Batteries, Bluetooth, Business, force measurement, force sensors, Healthcare, Medical device, Medical equipment, Patient, Power Supplies, storage capacitors
ASME DC | Journal of Medical Devices | Battery-Less Wireless Instrumented Knee Implant.
Battery-Less Wireless Instrumented Knee Implant
Over 400,000 total knee replacement procedures (TKR) are performed annually in the United States. This paper focuses on the development of a battery-less wireless instrumented tibial tray for performance feedback in TKR implants. The proposed instrumented tibial tray is powered internally by an integrated piezoelectric energy harvesting system. Energy is harvested during the walking of the patient when forces are exerted on the tibial component. The sensors and wireless electronics are entirely powered from the harvested energy.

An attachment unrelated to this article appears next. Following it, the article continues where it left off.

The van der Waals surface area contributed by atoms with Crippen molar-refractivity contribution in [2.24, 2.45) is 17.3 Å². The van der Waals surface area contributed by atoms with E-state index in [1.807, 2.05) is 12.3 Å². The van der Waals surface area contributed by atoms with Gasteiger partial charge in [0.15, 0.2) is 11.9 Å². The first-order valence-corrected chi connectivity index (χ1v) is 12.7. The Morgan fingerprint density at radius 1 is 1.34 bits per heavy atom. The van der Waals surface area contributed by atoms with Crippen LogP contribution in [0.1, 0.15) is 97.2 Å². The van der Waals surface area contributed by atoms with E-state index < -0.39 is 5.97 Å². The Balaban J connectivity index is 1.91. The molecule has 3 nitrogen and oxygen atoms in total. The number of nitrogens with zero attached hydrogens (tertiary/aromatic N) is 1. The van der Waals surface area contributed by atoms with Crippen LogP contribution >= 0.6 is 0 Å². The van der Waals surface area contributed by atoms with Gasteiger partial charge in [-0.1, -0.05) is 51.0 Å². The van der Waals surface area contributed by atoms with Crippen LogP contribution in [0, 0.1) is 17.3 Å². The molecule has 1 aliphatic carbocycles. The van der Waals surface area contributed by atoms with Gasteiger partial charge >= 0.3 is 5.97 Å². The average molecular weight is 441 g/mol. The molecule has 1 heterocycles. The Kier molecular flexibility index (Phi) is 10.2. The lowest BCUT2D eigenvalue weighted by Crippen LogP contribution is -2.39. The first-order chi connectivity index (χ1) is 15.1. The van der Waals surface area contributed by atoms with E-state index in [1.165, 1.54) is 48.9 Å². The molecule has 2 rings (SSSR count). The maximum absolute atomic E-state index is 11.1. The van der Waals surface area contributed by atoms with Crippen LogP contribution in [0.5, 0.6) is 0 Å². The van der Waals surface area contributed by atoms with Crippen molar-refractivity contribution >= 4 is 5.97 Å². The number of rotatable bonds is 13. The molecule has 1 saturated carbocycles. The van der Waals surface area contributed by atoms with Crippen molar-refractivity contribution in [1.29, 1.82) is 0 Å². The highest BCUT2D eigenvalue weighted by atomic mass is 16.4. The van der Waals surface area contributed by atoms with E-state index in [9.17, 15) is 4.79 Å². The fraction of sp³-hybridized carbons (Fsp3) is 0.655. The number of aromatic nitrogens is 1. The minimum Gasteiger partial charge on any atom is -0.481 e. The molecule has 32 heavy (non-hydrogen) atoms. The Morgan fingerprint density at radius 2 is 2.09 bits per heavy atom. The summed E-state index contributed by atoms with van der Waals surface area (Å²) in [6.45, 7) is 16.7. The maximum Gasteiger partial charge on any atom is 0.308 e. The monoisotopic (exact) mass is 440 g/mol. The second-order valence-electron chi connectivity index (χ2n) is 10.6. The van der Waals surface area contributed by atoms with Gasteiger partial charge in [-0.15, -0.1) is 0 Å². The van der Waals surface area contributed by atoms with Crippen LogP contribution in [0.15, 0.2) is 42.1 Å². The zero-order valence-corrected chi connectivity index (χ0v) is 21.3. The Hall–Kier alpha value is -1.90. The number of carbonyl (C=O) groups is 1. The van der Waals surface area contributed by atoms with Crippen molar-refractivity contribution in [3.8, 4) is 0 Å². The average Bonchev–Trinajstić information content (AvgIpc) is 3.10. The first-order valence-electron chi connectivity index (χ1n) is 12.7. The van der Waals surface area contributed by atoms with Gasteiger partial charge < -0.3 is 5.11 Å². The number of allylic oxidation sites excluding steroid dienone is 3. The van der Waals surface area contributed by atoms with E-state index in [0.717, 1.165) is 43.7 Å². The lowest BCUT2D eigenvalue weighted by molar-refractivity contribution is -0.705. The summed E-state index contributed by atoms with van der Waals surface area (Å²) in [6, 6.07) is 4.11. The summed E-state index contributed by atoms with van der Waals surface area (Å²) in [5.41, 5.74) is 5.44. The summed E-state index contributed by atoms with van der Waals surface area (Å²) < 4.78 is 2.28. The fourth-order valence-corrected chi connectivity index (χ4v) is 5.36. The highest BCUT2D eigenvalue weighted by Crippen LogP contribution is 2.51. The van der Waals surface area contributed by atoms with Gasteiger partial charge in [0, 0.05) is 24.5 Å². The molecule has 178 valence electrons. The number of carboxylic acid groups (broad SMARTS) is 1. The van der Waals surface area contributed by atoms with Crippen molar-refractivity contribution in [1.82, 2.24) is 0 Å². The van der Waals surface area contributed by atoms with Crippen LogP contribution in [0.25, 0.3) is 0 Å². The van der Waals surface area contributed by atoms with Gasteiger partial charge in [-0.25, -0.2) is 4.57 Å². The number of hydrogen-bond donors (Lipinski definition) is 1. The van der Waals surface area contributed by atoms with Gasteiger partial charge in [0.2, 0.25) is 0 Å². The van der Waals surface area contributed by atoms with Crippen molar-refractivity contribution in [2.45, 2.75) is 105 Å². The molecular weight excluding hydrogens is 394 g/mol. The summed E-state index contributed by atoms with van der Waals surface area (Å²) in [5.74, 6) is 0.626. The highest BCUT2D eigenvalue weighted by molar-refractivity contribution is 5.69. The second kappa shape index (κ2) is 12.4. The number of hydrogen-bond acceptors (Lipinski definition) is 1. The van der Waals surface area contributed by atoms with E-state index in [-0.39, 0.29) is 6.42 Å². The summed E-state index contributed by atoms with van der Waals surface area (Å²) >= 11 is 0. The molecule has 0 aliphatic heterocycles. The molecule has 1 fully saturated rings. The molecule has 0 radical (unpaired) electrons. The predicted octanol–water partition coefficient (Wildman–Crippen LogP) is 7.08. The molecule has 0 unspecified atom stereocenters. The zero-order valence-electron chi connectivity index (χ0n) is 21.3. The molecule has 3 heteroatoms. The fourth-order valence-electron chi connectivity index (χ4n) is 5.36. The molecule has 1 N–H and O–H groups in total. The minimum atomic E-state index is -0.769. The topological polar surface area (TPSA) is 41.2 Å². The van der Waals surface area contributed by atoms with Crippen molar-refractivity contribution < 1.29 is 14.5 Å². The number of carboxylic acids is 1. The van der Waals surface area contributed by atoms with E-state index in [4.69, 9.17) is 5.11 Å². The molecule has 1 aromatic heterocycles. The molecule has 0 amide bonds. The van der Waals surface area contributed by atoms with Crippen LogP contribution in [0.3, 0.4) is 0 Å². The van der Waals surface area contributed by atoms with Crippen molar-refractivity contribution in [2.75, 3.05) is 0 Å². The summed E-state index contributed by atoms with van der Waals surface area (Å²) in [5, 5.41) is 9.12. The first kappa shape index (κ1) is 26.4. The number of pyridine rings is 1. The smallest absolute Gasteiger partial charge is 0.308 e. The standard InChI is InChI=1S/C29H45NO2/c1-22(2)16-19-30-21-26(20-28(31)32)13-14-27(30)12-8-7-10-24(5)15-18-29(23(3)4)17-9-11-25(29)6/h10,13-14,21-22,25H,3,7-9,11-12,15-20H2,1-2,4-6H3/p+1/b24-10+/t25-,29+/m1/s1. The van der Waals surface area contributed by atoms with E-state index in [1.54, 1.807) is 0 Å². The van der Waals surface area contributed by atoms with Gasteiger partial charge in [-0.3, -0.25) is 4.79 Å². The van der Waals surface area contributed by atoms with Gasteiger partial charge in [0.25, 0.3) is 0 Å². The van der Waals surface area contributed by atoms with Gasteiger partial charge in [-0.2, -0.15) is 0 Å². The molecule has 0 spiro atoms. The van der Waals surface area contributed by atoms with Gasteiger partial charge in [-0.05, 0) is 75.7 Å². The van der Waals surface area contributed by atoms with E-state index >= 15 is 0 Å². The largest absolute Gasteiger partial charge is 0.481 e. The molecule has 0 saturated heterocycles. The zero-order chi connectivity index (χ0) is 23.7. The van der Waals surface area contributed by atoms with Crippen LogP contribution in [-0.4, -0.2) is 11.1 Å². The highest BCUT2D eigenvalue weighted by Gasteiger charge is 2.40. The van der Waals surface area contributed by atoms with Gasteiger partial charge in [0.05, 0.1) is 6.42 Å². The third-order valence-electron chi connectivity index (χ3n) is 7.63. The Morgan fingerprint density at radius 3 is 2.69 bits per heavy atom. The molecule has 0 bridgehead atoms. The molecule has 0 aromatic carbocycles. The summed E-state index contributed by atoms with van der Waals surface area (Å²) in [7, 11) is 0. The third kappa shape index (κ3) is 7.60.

This tibial tray is also instrumented with capacitive force sensors and an ultra low-power method to measure the capacitive force sensors. A bench top test rig is developed for testing the battery-less wireless knee replacement implant. For a person with a body weight of 55 kg, the energy harvesting system can fully charge the storage capacitors in 11 steps and can harvest an average of 1051 μJ per step.
To power the force measurement system for ten seconds and to transmit the data, the piezoelectric energy harvesting system must be charged before the force measurement process is initiated by a minimum of 11 steps and a minimum of two steps must be taken during the force measurement process. During the force measurement process, each force sensor is sampled at a frequency of 10 Hz for ten seconds; thereafter, all of the data is transmitted to the RF base station. The resulting capacitive force sensors adequately represented cyclic loads; however, the sensors demonstrated some issues with repeatability.
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